Robbers fly in by helicopter to raid Swedish cash depot
Explosives left at police hangar to stop officers flying to the scene of the crime
Thursday 24 September 2009
Masked gunmen used a stolen helicopter and explosives to engineer a spectacular raid on a cash depot in Stockholm yesterday, breaking into the building through the roof and flying off with bags of cash, police said.
The daring pre-dawn heist stunned police, who could not deploy their own helicopters to the scene because explosives had been placed at their hangar.
Investigators believe at least 10 professional criminals were involved. "These are people who most likely have committed similar crimes before," the police spokesman Ulf Goranzon said. "We have naturally activated police throughout Sweden as much as possible. Especially when it comes to border controls."
The security company that owns the facility, British-based G4S PLC, would not confirm how much money had been taken but said it would offer a large reward for information leading to the arrest of the assailants and the return of the cash.
A man was detained in a Stockholm suburb in connection with the robbery but police stressed it wasn't clear if or how he was involved. "He's suspected of handling stolen goods," Mr Goranzon said. "We'll have to see if he has anything to do with this."
Shortly after 5am, the masked robbers dropped on to the roof of the cash depot from a helicopter, Mr Goranzon said. They entered through a window and explosions were heard as they travelled through the building to access the areas where money is kept.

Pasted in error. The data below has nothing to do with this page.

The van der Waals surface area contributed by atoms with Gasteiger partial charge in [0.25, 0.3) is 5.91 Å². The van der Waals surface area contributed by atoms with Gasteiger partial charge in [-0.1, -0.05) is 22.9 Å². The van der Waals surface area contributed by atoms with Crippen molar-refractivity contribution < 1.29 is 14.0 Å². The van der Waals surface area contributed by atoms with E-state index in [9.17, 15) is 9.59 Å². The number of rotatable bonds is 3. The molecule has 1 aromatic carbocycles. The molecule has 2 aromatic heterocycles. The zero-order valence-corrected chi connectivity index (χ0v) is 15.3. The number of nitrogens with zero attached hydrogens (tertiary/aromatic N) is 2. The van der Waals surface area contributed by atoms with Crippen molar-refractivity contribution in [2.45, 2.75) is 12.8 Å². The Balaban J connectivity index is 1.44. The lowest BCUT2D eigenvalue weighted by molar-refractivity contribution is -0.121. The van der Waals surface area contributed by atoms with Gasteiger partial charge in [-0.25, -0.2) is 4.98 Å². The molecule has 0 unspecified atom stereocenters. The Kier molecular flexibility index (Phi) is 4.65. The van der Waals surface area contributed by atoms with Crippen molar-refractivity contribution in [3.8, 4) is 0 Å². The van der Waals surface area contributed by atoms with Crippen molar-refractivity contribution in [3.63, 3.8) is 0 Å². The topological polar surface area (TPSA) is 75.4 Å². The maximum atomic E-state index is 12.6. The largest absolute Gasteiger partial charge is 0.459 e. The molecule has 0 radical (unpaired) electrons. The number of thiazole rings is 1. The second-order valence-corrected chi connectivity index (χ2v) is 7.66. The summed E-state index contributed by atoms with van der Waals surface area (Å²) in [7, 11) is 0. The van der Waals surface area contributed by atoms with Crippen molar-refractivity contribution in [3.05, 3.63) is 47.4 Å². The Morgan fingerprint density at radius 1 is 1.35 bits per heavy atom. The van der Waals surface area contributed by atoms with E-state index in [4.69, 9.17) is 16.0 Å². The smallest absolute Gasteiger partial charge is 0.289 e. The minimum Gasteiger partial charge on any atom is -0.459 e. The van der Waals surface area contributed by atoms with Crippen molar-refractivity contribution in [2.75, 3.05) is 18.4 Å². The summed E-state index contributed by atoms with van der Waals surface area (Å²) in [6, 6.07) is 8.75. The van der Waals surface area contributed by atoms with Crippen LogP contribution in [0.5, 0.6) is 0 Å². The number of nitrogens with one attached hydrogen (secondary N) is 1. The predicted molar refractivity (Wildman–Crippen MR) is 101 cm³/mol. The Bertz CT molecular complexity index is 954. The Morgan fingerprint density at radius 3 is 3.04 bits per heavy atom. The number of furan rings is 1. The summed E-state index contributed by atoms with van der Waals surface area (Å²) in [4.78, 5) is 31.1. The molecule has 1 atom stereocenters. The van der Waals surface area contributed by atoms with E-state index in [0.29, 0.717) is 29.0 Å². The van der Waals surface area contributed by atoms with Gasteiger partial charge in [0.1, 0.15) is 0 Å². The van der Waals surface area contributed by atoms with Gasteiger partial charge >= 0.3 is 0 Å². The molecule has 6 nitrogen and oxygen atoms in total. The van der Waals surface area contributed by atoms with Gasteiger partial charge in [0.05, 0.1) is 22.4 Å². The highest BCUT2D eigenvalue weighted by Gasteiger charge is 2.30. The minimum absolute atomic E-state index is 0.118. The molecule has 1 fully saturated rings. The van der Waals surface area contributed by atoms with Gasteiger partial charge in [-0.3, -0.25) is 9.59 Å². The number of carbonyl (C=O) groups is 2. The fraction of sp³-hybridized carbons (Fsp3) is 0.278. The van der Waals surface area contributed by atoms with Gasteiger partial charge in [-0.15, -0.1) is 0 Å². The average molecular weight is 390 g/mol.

"What we know is that they forced down some kind of wall to get in," another police spokesman, Christian Agdur, said. "We don't want to comment on how they did it."
There were 21 workers inside the building but no one was injured. Investigators said that the robbers wore masks, were believed to have been carrying weapons and used explosives during the 20-minute raid. Witnesses reported hearing loud bangs.
Bjorn Lockstrom told the broadcaster TV4 that he saw a helicopter hovering above the building for about 15 minutes. "Two men hoisted themselves down. I saw when they hoisted up money, too."
A police commando team was seen trying to enter the building in the Vastberga neighbourhood with a battering ram. Police later found an abandoned helicopter near a lake north of Stockholm, about 15 miles (25km) from the cash depot. The police spokeswoman Towe Hagg said the chopper was reported stolen and was believed to be the one used by the robbers.
A bomb squad examined a suspected bomb left at the police hangar, which prevented their helicopter from taking off. It was found to be live.
G4S PLC is one of the world's largest security companies. Its depot stores cash that is transported to banks and businesses in Sweden.
Last year, a group of men broke into a mail processing centre in Goteborg in Sweden, paralysing large parts of the city after spreading out spikes, burning out cars and leaving suspected explosive devices in the centre.
In 2006, Goteborg's international airport was partially closed after men crashed through a gate and held up luggage handlers who were unloading crates of currency worth 7.8 million kronor (£695,000) from an aircraft.
Four years earlier, robbers pulled off a similar heist at Stockholm's Arlanda Airport, when staff were loading foreign currency worth 43 million kronor on to an aircraft.
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